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Bang for the buck...

Discussion in 'Recording' started by flaquito, Aug 7, 2005.

  1. flaquito

    flaquito Guest


    I'm pretty old to playing the drums, but pretty new to recording them (myself anyway). I'm looking to purchase some mic's and an A/D box for getting drums into my PC. Mobility is unimportant, as I'll be setting this rig up on my kit and leaving it there. I already have a pretty muscular PC, an old (and somewhat noisy) Tascam M308B console and $1250 that I can dedicate to this project. The end result should be a multitrack DAW for my own edification that I don't have to fuss with too much. I know it won't sound particularly good for that amount of money, but this is all hobby stuff and I think that's ok. Since I'm very green, I was hoping for some advice on the best way to accomplish my goal.

    I've done some reading and I think I've narrowed my selection of A/D box to the Presonus Firepod and the M-Audio Delta 1010. Both are comparable in price (within $100 of each other, anyway) and will eat up a little less than half of my budget. The Presonus is very attractive because it appears to have decent pre's (for the price), a simple interface, and be a good overall value by most accounts. The Delta 1010 seems like a very popular "standard" for someone on my budget, but doesn't come with all the built-in preamps, so I'd probably have to rely on the M308 for some of that functionality given my limited budget. That would be ok, except the Tascam is pretty old and fairly noisy.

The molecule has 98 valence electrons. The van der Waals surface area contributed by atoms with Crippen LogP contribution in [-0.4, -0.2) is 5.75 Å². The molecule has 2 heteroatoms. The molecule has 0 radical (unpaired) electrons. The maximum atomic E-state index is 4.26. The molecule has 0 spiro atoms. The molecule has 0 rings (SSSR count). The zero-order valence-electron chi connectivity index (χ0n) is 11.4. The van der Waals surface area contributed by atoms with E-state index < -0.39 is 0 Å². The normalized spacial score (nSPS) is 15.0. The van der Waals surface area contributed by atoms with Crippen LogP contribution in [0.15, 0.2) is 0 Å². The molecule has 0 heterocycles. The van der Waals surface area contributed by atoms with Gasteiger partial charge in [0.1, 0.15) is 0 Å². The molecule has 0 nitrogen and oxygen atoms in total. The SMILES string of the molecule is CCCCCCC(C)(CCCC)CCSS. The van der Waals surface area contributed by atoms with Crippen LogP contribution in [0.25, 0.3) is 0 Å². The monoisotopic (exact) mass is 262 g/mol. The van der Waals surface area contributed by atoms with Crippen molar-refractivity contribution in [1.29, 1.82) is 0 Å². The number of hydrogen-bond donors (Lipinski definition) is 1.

As an aside, I'm an advocate of using Linux where possible. I've played around with the Planet CCRMA audio package and low latency kernel and have found this to be very stable and complete. Hammerfall (probably out of my budget) and M-Audio have good driver coverage in Linux and the Bobob Sourceforge project is approaching a usable alpha version of their Firepod drivers. In short, it would be a bonus if I could use whatever system I get in Linux, although this is not a requirement. I'd be happy to use whatever software comes with the hardware provided it works.

    As for microphones, I'm pretty dead set on having a mic on each drum and a pair of overheads (for a grand total of six microphones - snare, rack, floor, kick, overheads). I realize that I will have to settle for pretty shitty mics for the amount of dough I'll have left over (~$700), but "coverage" is important for me. I think some people will suggest I buy two higher quality room mics and skip mic'ing the individual drums, but for me that would be missing out on part of the learning experience. Perhaps in time, I can upgrade mics one at a time as I can afford it, but I'd like to have everything on it's own channel from the get-go. To satisfy my budget, I was thinking I would have to settle for a boxed set, like the Audix DP3 or the Shure PGDMK6 or perhaps just a bunch of sm57's and a B52. This is where I need the most advice.

    I know that's a lot, but any advice would be greatly appreciated. Thanks in advance for any suggestions you can provide.

  2. vinniesrs

    vinniesrs Active Member

    May 12, 2003
    In regards to your mic setup, don't even think about miking using room mics....unless the acoustics are fantastic and the drums are even better. I think you're on the right track with your current mic picks. I would (if budget issues are pressing)go with a pair of sm57's for the toms, a kick mic of choice (rent one to find out)and a pair of reasonably priced condensers like the akg ck391's. Not only will this provide you some good mic choices for other applications, but it will force you to use mic stands when recording. This is a good idea so that the vibrations from the drum wont transfer into your track through a shell mounted clip. It will sound good too.

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